Where: Pernambuco, northeast Brazil.
Origins: Developed by Portuguese colonials from slave run sugarcane plantations.
Serving suggestion: Mixed into a caiprinha cocktail and enjoyed on the beach at sunset.
As with so many former colonies, much of Brazil’s culinary heritage is based on the products introduced by its old colonial masters. The cultivation of sugarcane in Pernambuco, in northeast Brazil, is a hangover from the rule of the Portuguese who set up plantations here in the sixteenth century and imported slaves from West Africa to work them. This makes it a great place to sample the national tipple – cachaca, a brandy distilled from sugarcane.
The fiery cachaca is drunk straight by those with strong stomachs but is more often mixed up with fresh fruit juice to make coolers called batidas. Perhaps its most delicious form is as a caipirinha, a cocktail comprised of freshly chopped limes, mashed together with sugar, lots of ice and lashings of the spirit!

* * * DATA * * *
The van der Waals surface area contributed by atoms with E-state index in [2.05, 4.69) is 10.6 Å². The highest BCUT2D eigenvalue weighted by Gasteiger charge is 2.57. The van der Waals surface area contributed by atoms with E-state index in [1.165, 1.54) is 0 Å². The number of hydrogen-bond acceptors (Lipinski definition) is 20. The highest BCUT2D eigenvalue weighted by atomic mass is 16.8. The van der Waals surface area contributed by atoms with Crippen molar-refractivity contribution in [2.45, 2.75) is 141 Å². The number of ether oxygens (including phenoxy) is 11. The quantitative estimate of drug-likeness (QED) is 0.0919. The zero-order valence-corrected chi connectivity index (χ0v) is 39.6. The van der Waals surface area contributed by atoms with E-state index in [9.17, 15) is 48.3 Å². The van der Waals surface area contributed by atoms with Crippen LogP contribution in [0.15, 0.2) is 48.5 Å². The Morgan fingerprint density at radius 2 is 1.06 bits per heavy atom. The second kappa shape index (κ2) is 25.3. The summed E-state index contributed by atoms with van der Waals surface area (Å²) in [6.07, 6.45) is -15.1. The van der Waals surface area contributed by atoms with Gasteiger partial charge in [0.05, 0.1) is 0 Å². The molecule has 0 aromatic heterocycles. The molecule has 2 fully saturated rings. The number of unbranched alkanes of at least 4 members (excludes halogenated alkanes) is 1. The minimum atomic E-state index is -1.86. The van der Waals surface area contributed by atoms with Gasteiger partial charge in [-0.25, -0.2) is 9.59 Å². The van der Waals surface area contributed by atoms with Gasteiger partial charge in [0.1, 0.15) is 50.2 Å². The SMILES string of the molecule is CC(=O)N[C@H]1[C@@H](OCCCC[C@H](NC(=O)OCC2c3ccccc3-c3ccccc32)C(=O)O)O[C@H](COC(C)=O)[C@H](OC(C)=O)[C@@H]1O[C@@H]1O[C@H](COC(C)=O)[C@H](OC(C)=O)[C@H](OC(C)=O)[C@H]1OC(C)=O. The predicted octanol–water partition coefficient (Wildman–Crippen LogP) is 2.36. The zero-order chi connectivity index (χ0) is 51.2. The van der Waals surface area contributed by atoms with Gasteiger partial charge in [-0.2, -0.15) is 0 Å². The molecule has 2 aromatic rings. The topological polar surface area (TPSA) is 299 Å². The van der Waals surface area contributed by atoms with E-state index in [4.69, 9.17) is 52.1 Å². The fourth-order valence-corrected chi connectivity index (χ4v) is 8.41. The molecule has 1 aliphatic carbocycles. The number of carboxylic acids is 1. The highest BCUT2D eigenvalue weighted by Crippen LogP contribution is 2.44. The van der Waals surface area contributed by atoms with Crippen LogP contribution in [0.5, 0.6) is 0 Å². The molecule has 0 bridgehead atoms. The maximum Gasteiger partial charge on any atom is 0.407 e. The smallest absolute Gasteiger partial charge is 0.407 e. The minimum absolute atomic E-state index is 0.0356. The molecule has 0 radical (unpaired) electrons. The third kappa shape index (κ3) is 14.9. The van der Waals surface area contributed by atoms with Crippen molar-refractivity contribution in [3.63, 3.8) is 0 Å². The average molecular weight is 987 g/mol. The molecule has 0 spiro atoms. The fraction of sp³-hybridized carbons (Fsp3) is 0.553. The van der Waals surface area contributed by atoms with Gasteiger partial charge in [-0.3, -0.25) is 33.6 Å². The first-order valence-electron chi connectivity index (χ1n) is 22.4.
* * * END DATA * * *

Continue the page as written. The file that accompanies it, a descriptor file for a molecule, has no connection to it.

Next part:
A fantastic place to kick back and enjoy this cocktail is the beach resort of Porto de Galinhas, 30 miles from the state capital Recife. It’s a paradise now but its beauty belies a tragic past – its name means Port of Chickens and dates back to when African slaves were brought to work sugar plantations in cages like chickens. These days the tourist industry has appropriated this story for itself. The town is covered in brightly coloured ceramic chickens – holding up road signs, on plates and grinning outside bars and restaurants. Perhaps this is terrible exploitation of a tragic episode in history – you decide.
Bar Marcao serves up great caiprinhas on the Praia Maraipe beach in front of a beautiful coconut grove and is frequented by a laid back clientele of travellers and surfers. For the best seafood in town (especially lobster) eat at Beijupira Restaurantthat’s decorated in quaint fairy lights and seashells.
For great seafood, especially lobster, in Porto de Galinhas
By Kate Griffiths